(4)Sec2.4-2.6

# (4)Sec2.4-2.6 - Continued from Order Statistics Explanation...

This preview shows pages 1–6. Sign up to view the full content.

Continued from Order Statistics

This preview has intentionally blurred sections. Sign up to view the full version.

View Full Document
Explanation of Quantiles We are given a data set as the sample, 1 st Quartile, Q 1 , is the 25% quantile which means 25% of the data from the sample will be less than or equal Q 1 , Median, M e , is the 50% quantile which means half of the data from the sample will be less than or equal M e , 3 rd Quartile, Q 3 , is the 75% quantile which means 75% of the data from the sample will be less than or equal Q 3 ,
Similarly, 90% quantile, Q 0.9 means 90% of the data from the sample will be less than or equal Q 0.9 . In general, for any percentage p, 0<p<1, p th quantile Q p means 100p% of the data from the sample will be less than or equal Q p . So we develop the formula based on this definition for quantiles as following: Q p =X ([K]) +{K}(X ([k]+1) – X ([K]) ) where K=(n+1)p, 0<p<1, and [K] is the integer part of number K and {K} is the fractional part of the number K, so {K}=K-[K].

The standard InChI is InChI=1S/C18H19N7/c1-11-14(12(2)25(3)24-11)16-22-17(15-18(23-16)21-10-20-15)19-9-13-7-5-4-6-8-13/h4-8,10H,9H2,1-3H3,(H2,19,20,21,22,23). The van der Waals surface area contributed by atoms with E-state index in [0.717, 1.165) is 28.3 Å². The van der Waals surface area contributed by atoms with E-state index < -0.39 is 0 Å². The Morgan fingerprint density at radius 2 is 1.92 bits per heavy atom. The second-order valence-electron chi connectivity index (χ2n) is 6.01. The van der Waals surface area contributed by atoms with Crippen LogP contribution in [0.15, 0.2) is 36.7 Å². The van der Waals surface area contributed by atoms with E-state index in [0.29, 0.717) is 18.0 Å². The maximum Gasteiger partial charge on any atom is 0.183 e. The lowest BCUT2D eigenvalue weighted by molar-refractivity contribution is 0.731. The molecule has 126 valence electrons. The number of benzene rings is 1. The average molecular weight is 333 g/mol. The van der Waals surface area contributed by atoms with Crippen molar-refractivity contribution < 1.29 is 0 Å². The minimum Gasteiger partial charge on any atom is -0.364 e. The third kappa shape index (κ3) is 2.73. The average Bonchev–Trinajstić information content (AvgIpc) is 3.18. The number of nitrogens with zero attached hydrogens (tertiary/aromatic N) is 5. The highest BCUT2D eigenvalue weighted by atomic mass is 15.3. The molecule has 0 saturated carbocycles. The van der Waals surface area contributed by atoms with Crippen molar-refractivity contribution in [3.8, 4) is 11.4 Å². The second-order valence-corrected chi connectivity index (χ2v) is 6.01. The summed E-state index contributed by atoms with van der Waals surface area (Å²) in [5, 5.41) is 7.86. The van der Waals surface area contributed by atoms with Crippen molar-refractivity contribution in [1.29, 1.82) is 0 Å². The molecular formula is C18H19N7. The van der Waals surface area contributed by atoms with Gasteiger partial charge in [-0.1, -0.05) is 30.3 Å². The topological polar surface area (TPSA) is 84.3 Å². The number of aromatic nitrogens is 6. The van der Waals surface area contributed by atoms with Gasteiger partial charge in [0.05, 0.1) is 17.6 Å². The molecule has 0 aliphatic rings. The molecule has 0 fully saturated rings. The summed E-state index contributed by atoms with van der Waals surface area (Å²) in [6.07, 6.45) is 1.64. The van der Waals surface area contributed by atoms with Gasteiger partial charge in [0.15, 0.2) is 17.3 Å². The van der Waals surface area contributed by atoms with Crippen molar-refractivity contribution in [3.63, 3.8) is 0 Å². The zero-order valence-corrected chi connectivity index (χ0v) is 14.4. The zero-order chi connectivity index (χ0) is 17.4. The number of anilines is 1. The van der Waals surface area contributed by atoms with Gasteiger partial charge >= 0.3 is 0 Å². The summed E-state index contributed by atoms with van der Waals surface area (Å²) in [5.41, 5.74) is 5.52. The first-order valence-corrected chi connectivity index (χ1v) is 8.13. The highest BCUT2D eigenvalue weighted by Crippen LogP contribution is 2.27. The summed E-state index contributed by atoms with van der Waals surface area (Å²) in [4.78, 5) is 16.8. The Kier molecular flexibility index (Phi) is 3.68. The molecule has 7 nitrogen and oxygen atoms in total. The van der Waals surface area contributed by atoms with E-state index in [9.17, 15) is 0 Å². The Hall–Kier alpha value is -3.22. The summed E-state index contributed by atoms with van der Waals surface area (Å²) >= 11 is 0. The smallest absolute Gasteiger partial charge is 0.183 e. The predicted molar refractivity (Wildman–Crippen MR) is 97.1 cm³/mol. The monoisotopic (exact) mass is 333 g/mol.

This preview has intentionally blurred sections. Sign up to view the full version.

View Full Document
Quantile of X Percent 6 5 4 3 2 1 100 80 60 40 20 0 50% 90% 25% 75% Q1 Me Q3 Qp, p=90% Empirical CDF of 2.4016
Dispersion which is a useful measure of dispersion when there are outliers in the sample. which is a dimensionless index used to compare the variability

This preview has intentionally blurred sections. Sign up to view the full version.

View Full Document
This is the end of the preview. Sign up to access the rest of the document.

{[ snackBarMessage ]}

### Page1 / 24

(4)Sec2.4-2.6 - Continued from Order Statistics Explanation...

This preview shows document pages 1 - 6. Sign up to view the full document.

View Full Document
Ask a homework question - tutors are online